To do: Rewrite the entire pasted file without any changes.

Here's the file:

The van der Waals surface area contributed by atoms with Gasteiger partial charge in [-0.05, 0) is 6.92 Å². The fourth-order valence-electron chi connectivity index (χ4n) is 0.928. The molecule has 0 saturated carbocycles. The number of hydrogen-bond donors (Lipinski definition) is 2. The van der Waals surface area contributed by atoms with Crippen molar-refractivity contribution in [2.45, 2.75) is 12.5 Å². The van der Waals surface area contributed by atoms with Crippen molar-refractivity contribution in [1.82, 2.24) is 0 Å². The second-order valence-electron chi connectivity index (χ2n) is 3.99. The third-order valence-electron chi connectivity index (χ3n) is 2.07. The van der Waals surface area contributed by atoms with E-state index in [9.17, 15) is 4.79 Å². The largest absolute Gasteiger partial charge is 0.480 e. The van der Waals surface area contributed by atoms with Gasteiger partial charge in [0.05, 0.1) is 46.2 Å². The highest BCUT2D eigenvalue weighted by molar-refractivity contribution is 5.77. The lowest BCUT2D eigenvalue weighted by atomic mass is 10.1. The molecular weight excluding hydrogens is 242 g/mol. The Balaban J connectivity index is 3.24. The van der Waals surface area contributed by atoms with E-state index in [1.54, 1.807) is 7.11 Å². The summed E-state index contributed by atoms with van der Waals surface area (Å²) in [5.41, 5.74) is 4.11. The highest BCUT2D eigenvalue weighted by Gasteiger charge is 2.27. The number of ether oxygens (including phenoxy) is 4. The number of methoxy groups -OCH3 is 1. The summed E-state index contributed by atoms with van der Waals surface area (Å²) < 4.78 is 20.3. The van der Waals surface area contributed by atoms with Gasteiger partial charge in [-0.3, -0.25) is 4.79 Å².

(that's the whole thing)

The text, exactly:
The van der Waals surface area contributed by atoms with Gasteiger partial charge in [-0.05, 0) is 6.92 Å². The fourth-order valence-electron chi connectivity index (χ4n) is 0.928. The molecule has 0 saturated carbocycles. The number of hydrogen-bond donors (Lipinski definition) is 2. The van der Waals surface area contributed by atoms with Crippen molar-refractivity contribution in [2.45, 2.75) is 12.5 Å². The van der Waals surface area contributed by atoms with Crippen molar-refractivity contribution in [1.82, 2.24) is 0 Å². The second-order valence-electron chi connectivity index (χ2n) is 3.99. The third-order valence-electron chi connectivity index (χ3n) is 2.07. The van der Waals surface area contributed by atoms with E-state index in [9.17, 15) is 4.79 Å². The largest absolute Gasteiger partial charge is 0.480 e. The van der Waals surface area contributed by atoms with Gasteiger partial charge in [0.05, 0.1) is 46.2 Å². The highest BCUT2D eigenvalue weighted by molar-refractivity contribution is 5.77. The lowest BCUT2D eigenvalue weighted by atomic mass is 10.1. The molecular weight excluding hydrogens is 242 g/mol. The Balaban J connectivity index is 3.24. The van der Waals surface area contributed by atoms with E-state index in [1.54, 1.807) is 7.11 Å². The summed E-state index contributed by atoms with van der Waals surface area (Å²) in [5.41, 5.74) is 4.11. The highest BCUT2D eigenvalue weighted by Gasteiger charge is 2.27. The number of ether oxygens (including phenoxy) is 4. The number of methoxy groups -OCH3 is 1. The summed E-state index contributed by atoms with van der Waals surface area (Å²) < 4.78 is 20.3. The van der Waals surface area contributed by atoms with Gasteiger partial charge in [-0.3, -0.25) is 4.79 Å².